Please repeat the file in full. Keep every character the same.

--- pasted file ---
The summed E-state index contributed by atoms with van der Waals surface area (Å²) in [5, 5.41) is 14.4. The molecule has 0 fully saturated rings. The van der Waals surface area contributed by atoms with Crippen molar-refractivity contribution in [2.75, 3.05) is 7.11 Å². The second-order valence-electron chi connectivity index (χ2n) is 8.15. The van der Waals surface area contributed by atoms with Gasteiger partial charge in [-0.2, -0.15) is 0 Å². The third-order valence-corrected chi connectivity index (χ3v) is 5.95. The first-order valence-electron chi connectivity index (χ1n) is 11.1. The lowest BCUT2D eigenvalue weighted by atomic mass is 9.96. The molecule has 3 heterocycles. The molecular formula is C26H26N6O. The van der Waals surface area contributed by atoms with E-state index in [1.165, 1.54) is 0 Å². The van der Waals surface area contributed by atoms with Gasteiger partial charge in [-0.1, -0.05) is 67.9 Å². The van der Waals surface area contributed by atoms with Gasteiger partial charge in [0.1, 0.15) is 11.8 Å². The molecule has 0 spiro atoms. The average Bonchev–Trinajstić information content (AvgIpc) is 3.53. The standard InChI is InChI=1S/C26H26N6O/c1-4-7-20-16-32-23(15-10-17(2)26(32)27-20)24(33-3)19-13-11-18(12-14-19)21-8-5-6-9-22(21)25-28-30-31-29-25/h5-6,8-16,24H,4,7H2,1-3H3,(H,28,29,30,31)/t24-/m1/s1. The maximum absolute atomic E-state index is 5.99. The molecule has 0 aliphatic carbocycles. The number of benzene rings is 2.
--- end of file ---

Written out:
The summed E-state index contributed by atoms with van der Waals surface area (Å²) in [5, 5.41) is 14.4. The molecule has 0 fully saturated rings. The van der Waals surface area contributed by atoms with Crippen molar-refractivity contribution in [2.75, 3.05) is 7.11 Å². The second-order valence-electron chi connectivity index (χ2n) is 8.15. The van der Waals surface area contributed by atoms with Gasteiger partial charge in [-0.2, -0.15) is 0 Å². The third-order valence-corrected chi connectivity index (χ3v) is 5.95. The first-order valence-electron chi connectivity index (χ1n) is 11.1. The lowest BCUT2D eigenvalue weighted by atomic mass is 9.96. The molecule has 3 heterocycles. The molecular formula is C26H26N6O. The van der Waals surface area contributed by atoms with E-state index in [1.165, 1.54) is 0 Å². The van der Waals surface area contributed by atoms with Gasteiger partial charge in [-0.1, -0.05) is 67.9 Å². The van der Waals surface area contributed by atoms with Gasteiger partial charge in [0.1, 0.15) is 11.8 Å². The molecule has 0 spiro atoms. The average Bonchev–Trinajstić information content (AvgIpc) is 3.53. The standard InChI is InChI=1S/C26H26N6O/c1-4-7-20-16-32-23(15-10-17(2)26(32)27-20)24(33-3)19-13-11-18(12-14-19)21-8-5-6-9-22(21)25-28-30-31-29-25/h5-6,8-16,24H,4,7H2,1-3H3,(H,28,29,30,31)/t24-/m1/s1. The maximum absolute atomic E-state index is 5.99. The molecule has 0 aliphatic carbocycles. The number of benzene rings is 2.